Whether you are working on poverty reduction, mental health or environmental issues, there are hundreds of organisations and enterprises out there doing similar work and releasing communication materials of their own. It can feel overwhelming to be bombarded with so many numbers, statistics, and reports—especially when many people find it easier to tune out. So, how can we keep our audience’s attention? How can we tell stories that convince them to care?

How can the founders of social enterprises sustain their purpose throughout organisational growth? It’s a question that encompasses so many factors that it’s hard to pin down any answers. In this post, Alessandra Wulf explores some of the strategies, approaches and solutions for maintaining a sense of purpose on the job. These 6 strategies are helpful to consider when you are under stress or are struggling to identify and maintain focus on your sense of purpose.

While every business idea and angel investor vary in different contexts, there are foundational elements that remain the same. At the core, these are what investors are looking for, and they are, therefore, what you should be mastering and incorporating into your social enterprise and pitches to win them over. Here’s some of the most effective ways to persuade an angel investors for buying into your social enterprise.

Although we’re living in unprecedented times and every path is unique, we found that some lessons come in handy over and over again. News and stress about the coronavirus from around the world are creating significant uncertainty among leaders, employees and customers. Beyond common sense measures, we wanted to provide a list of practical tips, tactics and strategies to help you make quick and needed decisions to help you navigate through these stormy times.

Pandemics like the H1N1 influenza of 2009 have not only set the stage for novel approaches to public health concerns, but have joined the global financial crisis in welcoming new entrepreneurial activities that address both economic and societal concerns. The outbreak of COVID-19 is affecting our lives as social enterprise founders, managers, funders, and volunteers—and it will continue to do so in several ways.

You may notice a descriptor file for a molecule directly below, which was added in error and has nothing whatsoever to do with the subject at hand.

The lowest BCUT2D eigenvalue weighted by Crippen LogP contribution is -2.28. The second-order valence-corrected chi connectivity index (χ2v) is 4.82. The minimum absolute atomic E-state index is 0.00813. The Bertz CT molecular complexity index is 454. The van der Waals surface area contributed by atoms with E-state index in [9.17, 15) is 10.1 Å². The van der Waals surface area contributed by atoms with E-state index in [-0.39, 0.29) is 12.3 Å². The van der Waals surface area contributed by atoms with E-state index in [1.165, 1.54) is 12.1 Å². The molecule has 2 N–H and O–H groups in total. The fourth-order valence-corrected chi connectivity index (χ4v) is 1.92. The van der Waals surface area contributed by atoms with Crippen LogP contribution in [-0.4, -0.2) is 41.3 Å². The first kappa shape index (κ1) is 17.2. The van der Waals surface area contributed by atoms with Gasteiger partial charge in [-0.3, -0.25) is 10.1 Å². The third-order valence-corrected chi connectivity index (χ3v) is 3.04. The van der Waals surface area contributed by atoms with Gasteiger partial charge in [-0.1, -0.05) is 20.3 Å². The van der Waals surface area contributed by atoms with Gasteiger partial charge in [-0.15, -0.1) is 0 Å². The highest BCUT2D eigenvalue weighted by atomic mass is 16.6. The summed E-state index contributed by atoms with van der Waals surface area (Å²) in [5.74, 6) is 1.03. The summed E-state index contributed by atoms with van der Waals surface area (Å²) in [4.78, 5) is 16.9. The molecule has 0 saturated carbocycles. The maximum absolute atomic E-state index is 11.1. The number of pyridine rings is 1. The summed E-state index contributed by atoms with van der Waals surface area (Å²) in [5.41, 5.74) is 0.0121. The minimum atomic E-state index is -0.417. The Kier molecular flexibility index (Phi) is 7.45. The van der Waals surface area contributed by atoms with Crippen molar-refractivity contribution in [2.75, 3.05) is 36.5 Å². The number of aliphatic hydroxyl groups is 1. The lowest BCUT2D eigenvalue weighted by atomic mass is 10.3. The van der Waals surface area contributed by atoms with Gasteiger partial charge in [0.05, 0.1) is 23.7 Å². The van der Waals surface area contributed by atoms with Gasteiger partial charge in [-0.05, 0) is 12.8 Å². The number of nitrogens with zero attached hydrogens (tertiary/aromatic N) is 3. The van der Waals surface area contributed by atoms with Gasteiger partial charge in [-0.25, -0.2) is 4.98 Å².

Where social entrepreneurs and social impact workers have been aware of systemic inequalities that have existed for decades, the emergence of coronavirus has made these clearer for the rest of the world. COVID-19 has presented the world with a new look at how individuals or certain groups are exposed to health crises, food shortages, job insecurity, and more. It is becoming increasingly clear outside the social enterprise sector that social impact entrepreneurs and companies are needed in this space.

Whether within local communities, nationally or globally, social entrepreneurs are dogged changemakers who put the needs of the ordinary citizens above financial gains but understand the need to be financially sustainable to scale their solution to more people. While a lot is known about what it takes to run a successful for-profit business, little is known about how a social changemaker navigates life as a business person.

Juanita Pope from Justice Connect has many vivid memories of the Social Enterprise World Forum 2019 in Ethiopia – the people, the dancing, the camaraderie, the incredible stories of entrepreneurs pushing against the odds to create impressive social impact. But the one thing that really struck a chord was the structural and systemic aspirations of many social enterprises speaking at SEWF.